WASHINGTON – Tribal representatives told a Senate committee Wednesday that the Federal Communications Commission is not doing enough to ease the regulatory burdens that keep Indian Country from getting wireless broadband access.
The hearing before the Senate Indian Affairs Committee was in response to a November Government Accountability Office report that highlighted the barriers tribes have to overcome to get access to the wireless spectrum.
An FCC official testified that the agency is working to make it easier for tribes to get spectrum licenses, but tribal officials said the agency needs to do more.
Belinda Nelson, chairperson for Gila River Telecommunications Inc., noted that most of the recommendations she made Wednesday have been part of the record before the FCC since 2011, but the agency has not taken action.
“This is a very disappointing dose of reality for our communities and one this committee should take notice of, as it will lead to tribal communities across the nation falling further behind in achieving broadband,” Nelson said in her prepared remarks.
Broadband is not a luxury for tribal areas, said Kimball Sekaquaptewa, chief technology director at the Santa Fe (N.M.) Indian School.
“In the global digital economy, the airwaves are essential elements to communicate and frankly to survive,” Sekaquaptewa said, reading from her prepared remarks.
Nelson and Sekaquaptewa pointed to the difficulty tribes have of competing with larger telecom companies for spectrum licenses. Those licenses may cover geographic areas beyond the reservation, making it difficult for tribes to meet the required infrastructure investments the agency requires.
The GAO pointed out that tribes often rely on the “secondary market” where license holders will lease or resell sections of their lease to willing buyers. Sekaquaptewa noted that the spectrum license covering her community’s tribal land was being held by a speculator who had no interest in building infrastructure to help connect the tribe.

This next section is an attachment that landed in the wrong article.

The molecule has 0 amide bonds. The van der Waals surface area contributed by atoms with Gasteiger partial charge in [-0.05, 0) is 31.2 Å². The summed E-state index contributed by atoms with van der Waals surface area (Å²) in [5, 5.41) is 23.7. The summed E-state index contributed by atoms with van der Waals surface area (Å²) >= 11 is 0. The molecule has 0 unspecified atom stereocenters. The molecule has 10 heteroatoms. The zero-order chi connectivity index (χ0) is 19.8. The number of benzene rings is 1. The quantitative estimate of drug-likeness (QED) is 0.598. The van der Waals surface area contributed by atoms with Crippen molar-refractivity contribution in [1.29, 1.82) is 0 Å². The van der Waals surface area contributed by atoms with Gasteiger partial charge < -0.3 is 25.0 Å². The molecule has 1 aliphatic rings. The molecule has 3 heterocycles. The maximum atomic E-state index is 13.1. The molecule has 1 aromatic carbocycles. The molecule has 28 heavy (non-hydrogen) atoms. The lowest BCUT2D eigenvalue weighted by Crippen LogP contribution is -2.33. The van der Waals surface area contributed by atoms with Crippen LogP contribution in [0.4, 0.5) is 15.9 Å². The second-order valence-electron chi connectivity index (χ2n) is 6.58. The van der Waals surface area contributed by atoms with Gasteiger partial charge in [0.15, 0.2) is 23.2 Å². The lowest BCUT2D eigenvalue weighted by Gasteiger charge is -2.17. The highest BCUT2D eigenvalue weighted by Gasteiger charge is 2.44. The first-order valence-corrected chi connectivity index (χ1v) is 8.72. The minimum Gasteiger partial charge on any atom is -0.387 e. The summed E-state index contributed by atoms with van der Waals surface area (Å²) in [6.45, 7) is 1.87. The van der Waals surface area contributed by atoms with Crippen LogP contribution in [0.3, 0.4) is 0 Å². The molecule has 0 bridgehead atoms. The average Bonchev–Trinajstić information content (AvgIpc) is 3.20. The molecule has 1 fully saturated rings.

GAO also said that a lack of data from FCC makes it difficult for tribes to know whether their land is
covered by a current license holder, and who the license holder is.
Don Stockdale, chief of the FCC’s Wireless Telecommunications Bureau, said his agency makes licensing information available to the public through its Universal Licensing System. Stockdale acknowledged its website is not the most user friendly, but said the FCC is in a multiyear process to modernize the system.
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When pressed by committee chair Sen. John Hoeven, R-N.D., about how this will impact Indian Country, Stockdale said the FCC has held workshops and made contact with tribes in the past, and will continue to reach out to help tribes with questions about the system.
Stockdale also pointed out that in July the FCC launched a program where tribes get first crack at free access to certain wireless spectrum frequencies before they get auctioned off. Nelson praised this FCC program, but said she wanted to see the agency do more to promote the program in Indian Country.
The November report was the last of three released by the GAO about how the FCC deals with tribal connectivity.
In a September 2018 report, GAO pointed out that the FCC’s use of census tract data can give a false impression that more areas of the country have internet access than do in reality. If one house in a census tract has internet service, for example, the entire area is counted as being connected, which can prevent tribes from qualifying for grants needed to build broadband, because their lands may be incorrectly labeled as connected.
Nelson said that she appreciates the work the FCC has been doing but that “consultation with the tribes … remains vital to getting the policies for tribal areas right.
As the hearing ended, Stockdale and other FCC officials met with Nelson and Sekaquaptewa, and Stockdale told both women he looks forward to communicating more with them in the future.
Sen. Martha McSally, R-Ariz., said after the hearing that she hopes that’s the case – but intends to keep pressing the FCC for progress.
“There’s some complex barriers for sure,” McSally said. “We need to keep holding their feet to the fire, that they’re following up on what they said they’re doing in order to clear up some of the GAO-identified shortfalls.”